“Every year thousands of greyhounds are killed in Australia when they are no longer wanted by their greyhound racing industry owners, syndicates and/or trainers,” Gumtree Greys says on its website.

“Unregulated overbreeding of greyhounds is a significant issue in Australia and accounts for large numbers of greyhounds being killed unnecessarily.

“In addition to our rescue and rehoming work, Gumtree Greys also focuses on education and awareness of the tragic plight of these beautiful, gentle dogs and aims to change the public misperception of greyhounds in the community.”

But Britton – who has an extensive knowledge of the greyhound racing scene in the US – has rubbished these claims.

The veteran Victorian conditioner has been Stateside many times over the past 20 years, and the National Greyhound Association auction in Abilene, Kansas, has been very good to him.

It was a son of American dog Kelso's Fusileer – – who has probably had the biggest impact in Australia, winning eight Group 1 races and almost $1.3 million in prizemoney.

Fernando Bale has also become one of Australia's premier sires, his offspring earning over $33 million since he joined the stud ranks in 2017.

And Britton has enjoyed considerable success with Fernando Bale progeny, particularly with champion stayer .

This is only partly why he is so disappointed with the negative media associated with greyhound rehoming processes recently set up between Australia and the US.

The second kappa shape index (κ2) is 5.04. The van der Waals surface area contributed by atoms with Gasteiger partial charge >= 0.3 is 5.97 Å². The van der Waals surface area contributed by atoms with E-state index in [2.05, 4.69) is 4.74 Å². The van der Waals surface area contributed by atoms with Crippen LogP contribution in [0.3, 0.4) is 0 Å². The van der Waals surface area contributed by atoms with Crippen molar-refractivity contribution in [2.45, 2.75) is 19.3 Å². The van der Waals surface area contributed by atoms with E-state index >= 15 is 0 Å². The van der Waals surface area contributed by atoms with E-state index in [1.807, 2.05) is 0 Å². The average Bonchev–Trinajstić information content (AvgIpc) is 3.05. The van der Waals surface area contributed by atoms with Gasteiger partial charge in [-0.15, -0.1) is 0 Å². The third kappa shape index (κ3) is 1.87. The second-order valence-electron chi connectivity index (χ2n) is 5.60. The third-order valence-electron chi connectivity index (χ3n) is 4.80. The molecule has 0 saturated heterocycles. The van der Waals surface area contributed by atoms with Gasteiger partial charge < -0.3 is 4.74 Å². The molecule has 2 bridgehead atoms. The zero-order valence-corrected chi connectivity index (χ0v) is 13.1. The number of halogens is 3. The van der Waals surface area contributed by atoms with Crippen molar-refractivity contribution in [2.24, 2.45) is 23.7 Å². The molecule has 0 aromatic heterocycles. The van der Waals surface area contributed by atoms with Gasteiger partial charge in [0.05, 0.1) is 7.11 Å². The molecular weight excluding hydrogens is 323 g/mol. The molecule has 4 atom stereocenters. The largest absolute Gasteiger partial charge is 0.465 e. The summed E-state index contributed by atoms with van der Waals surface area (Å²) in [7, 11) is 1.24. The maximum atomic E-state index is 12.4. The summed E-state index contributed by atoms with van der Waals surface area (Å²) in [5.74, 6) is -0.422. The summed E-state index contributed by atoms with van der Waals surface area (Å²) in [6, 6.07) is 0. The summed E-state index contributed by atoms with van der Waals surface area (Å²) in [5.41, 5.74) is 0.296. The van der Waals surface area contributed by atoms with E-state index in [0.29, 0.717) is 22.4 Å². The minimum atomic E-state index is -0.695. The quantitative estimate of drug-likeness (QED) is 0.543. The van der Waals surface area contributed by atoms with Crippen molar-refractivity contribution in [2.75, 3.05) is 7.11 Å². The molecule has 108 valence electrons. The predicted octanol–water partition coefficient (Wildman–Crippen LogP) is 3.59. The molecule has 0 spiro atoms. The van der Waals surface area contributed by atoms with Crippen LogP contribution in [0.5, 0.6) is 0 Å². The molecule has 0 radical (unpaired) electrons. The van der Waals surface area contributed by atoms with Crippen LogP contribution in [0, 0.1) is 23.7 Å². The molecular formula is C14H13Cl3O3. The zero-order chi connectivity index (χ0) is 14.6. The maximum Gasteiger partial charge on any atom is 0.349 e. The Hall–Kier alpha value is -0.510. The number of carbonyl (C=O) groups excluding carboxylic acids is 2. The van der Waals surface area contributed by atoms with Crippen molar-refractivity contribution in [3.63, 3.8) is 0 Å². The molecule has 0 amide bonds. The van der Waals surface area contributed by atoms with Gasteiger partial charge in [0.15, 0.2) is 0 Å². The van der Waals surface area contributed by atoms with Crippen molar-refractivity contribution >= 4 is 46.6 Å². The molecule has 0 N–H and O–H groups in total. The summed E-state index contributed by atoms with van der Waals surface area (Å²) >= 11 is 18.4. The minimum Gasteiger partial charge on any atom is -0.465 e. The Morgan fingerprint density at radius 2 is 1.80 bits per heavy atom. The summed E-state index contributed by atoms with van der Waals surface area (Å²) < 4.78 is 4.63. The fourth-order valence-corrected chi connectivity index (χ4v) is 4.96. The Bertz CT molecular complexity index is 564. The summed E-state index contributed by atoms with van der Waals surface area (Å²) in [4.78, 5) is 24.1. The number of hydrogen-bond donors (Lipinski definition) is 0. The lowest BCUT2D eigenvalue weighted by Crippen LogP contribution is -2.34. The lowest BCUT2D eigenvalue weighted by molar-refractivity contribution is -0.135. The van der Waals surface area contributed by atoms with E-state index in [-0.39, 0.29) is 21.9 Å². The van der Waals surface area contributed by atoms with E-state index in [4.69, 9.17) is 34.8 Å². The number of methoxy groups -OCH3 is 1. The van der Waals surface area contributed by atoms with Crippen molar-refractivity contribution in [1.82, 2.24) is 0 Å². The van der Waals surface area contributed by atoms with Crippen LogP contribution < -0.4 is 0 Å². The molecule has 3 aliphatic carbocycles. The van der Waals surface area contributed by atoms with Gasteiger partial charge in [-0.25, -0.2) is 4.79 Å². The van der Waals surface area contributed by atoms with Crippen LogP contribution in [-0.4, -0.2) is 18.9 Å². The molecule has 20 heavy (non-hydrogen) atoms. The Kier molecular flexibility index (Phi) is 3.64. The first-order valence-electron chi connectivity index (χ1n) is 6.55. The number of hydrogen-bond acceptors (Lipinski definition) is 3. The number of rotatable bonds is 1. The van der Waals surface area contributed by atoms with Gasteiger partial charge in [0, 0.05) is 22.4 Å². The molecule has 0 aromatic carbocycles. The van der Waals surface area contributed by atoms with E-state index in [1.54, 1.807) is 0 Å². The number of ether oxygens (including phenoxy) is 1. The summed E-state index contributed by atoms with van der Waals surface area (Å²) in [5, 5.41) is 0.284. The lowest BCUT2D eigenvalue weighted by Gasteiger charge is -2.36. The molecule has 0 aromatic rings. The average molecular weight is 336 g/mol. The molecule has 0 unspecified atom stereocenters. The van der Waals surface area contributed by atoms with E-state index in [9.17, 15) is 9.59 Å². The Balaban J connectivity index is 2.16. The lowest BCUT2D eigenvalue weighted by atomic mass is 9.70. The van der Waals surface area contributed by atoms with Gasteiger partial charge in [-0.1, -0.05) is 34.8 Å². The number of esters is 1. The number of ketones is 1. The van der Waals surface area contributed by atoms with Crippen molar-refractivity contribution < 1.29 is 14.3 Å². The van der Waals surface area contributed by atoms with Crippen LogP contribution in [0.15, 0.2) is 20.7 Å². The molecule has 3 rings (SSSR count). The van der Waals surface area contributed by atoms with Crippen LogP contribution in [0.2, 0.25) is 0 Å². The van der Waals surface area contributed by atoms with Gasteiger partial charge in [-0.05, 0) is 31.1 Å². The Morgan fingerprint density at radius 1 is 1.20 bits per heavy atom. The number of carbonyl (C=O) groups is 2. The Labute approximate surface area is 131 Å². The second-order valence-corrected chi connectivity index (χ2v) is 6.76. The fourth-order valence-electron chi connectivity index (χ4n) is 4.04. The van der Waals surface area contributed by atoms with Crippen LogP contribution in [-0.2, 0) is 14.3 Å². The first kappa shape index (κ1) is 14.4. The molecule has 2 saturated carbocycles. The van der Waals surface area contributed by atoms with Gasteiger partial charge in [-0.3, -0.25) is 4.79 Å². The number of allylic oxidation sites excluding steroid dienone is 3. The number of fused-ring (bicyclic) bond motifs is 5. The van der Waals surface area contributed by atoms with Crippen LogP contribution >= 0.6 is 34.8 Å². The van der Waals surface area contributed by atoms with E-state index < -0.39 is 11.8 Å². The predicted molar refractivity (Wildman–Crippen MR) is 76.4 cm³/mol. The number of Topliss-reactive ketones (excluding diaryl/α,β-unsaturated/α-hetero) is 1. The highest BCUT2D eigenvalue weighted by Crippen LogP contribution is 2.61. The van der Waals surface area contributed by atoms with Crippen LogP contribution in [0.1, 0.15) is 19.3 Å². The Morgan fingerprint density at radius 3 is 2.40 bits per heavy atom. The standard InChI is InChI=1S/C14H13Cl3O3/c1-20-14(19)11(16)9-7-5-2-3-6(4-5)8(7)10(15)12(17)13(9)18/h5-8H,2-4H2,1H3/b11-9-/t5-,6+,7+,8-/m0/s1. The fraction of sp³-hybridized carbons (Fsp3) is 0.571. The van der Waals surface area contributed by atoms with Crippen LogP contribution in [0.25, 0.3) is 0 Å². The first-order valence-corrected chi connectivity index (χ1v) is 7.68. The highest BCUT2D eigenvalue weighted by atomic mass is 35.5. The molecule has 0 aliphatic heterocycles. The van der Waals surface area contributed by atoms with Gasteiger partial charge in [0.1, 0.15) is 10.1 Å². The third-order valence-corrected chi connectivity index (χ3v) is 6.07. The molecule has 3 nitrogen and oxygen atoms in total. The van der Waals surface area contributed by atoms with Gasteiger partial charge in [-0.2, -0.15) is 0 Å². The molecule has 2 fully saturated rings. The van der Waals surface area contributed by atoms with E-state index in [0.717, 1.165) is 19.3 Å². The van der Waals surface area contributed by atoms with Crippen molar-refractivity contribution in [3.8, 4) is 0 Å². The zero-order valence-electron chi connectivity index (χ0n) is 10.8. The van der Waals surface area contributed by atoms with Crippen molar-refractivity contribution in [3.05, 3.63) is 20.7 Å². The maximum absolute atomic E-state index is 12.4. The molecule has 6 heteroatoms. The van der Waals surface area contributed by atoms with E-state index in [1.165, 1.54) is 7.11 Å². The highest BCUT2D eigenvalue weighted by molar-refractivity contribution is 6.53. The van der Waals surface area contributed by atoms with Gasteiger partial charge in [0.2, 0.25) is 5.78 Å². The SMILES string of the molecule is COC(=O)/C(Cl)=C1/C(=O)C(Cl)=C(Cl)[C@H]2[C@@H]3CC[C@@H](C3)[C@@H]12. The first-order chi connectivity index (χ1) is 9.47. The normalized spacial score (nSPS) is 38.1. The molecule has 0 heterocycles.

He also cannot understand why the adoption process has been criticised when their procedures are “second to none”.

“I know the adoption procedure in America pretty well,” Britton said.

“Their checking and follow-ups are second to none.

“It's absolutely brilliant. It's a thorough process.

“It should be the best good news story of all time simply because we've got a supply and they've got a demand.

“And the vet checking is first-class.

“But the anti greyhound racing groups are trying to destroy anything that's good about greyhound racing.”

Mark Latham has called for GWIC to be abolished
One Nation NSW leader Mark Latham is an ally of Robert Britton in his effort to curb negative media sentiment directed at the greyhound racing industry.

was delighted to announce its groundbreaking international pilot program for greyhound rehoming with the US in January.

Eight retired canines from the track touched down in Los Angeles on Australia Day, the scheme a product of growing interest in Aussie greyhounds from the US.

GRNSW CEO said it was an exciting time for greyhounds as pets and the wider industry, adding demand was significant in California, Texas and Washington State.